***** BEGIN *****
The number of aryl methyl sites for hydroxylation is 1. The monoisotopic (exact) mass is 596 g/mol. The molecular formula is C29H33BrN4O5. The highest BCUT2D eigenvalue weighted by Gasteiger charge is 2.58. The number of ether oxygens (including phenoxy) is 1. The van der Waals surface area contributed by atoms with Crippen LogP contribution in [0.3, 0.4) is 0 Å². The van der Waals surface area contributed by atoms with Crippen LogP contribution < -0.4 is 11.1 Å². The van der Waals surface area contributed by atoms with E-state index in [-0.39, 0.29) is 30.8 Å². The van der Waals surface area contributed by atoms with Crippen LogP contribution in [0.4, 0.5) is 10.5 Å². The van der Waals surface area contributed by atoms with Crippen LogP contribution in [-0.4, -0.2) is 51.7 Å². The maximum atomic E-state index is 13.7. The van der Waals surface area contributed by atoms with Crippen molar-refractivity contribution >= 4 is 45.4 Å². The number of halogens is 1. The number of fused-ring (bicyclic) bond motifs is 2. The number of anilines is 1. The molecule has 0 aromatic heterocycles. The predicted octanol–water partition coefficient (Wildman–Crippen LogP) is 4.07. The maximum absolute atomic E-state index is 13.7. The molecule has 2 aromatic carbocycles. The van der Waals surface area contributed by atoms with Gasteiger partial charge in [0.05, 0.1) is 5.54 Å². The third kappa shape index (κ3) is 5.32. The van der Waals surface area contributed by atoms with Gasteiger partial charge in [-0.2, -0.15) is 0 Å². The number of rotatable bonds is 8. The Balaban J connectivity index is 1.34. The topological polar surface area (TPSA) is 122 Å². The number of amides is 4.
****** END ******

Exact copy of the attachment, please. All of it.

The number of aryl methyl sites for hydroxylation is 1. The monoisotopic (exact) mass is 596 g/mol. The molecular formula is C29H33BrN4O5. The highest BCUT2D eigenvalue weighted by Gasteiger charge is 2.58. The number of ether oxygens (including phenoxy) is 1. The van der Waals surface area contributed by atoms with Crippen LogP contribution in [0.3, 0.4) is 0 Å². The van der Waals surface area contributed by atoms with Crippen LogP contribution < -0.4 is 11.1 Å². The van der Waals surface area contributed by atoms with E-state index in [-0.39, 0.29) is 30.8 Å². The van der Waals surface area contributed by atoms with Crippen LogP contribution in [0.4, 0.5) is 10.5 Å². The van der Waals surface area contributed by atoms with Crippen LogP contribution in [-0.4, -0.2) is 51.7 Å². The maximum atomic E-state index is 13.7. The van der Waals surface area contributed by atoms with Crippen molar-refractivity contribution >= 4 is 45.4 Å². The number of halogens is 1. The number of fused-ring (bicyclic) bond motifs is 2. The number of anilines is 1. The molecule has 0 aromatic heterocycles. The predicted octanol–water partition coefficient (Wildman–Crippen LogP) is 4.07. The maximum absolute atomic E-state index is 13.7. The molecule has 2 aromatic carbocycles. The van der Waals surface area contributed by atoms with Gasteiger partial charge in [0.05, 0.1) is 5.54 Å². The third kappa shape index (κ3) is 5.32. The van der Waals surface area contributed by atoms with Gasteiger partial charge in [-0.2, -0.15) is 0 Å². The number of rotatable bonds is 8. The Balaban J connectivity index is 1.34. The topological polar surface area (TPSA) is 122 Å². The number of amides is 4.